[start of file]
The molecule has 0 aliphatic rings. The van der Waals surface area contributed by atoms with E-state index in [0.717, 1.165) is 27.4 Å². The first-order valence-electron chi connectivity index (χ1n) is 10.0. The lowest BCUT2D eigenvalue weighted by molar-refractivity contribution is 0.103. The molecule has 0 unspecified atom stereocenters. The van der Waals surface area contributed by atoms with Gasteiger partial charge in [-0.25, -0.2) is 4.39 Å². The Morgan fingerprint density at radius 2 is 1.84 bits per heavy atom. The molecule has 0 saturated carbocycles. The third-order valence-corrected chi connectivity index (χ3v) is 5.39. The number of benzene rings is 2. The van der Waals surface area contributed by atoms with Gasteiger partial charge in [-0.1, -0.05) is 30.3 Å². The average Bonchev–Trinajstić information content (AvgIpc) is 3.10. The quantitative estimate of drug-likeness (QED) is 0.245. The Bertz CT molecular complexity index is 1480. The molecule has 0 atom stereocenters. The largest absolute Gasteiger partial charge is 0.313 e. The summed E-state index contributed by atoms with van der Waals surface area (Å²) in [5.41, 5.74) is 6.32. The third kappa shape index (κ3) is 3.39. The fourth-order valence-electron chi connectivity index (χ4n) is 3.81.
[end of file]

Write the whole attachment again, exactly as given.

The molecule has 0 aliphatic rings. The van der Waals surface area contributed by atoms with E-state index in [0.717, 1.165) is 27.4 Å². The first-order valence-electron chi connectivity index (χ1n) is 10.0. The lowest BCUT2D eigenvalue weighted by molar-refractivity contribution is 0.103. The molecule has 0 unspecified atom stereocenters. The van der Waals surface area contributed by atoms with Gasteiger partial charge in [-0.25, -0.2) is 4.39 Å². The Morgan fingerprint density at radius 2 is 1.84 bits per heavy atom. The molecule has 0 saturated carbocycles. The third-order valence-corrected chi connectivity index (χ3v) is 5.39. The number of benzene rings is 2. The van der Waals surface area contributed by atoms with Gasteiger partial charge in [-0.1, -0.05) is 30.3 Å². The average Bonchev–Trinajstić information content (AvgIpc) is 3.10. The quantitative estimate of drug-likeness (QED) is 0.245. The Bertz CT molecular complexity index is 1480. The molecule has 0 atom stereocenters. The largest absolute Gasteiger partial charge is 0.313 e. The summed E-state index contributed by atoms with van der Waals surface area (Å²) in [5.41, 5.74) is 6.32. The third kappa shape index (κ3) is 3.39. The fourth-order valence-electron chi connectivity index (χ4n) is 3.81.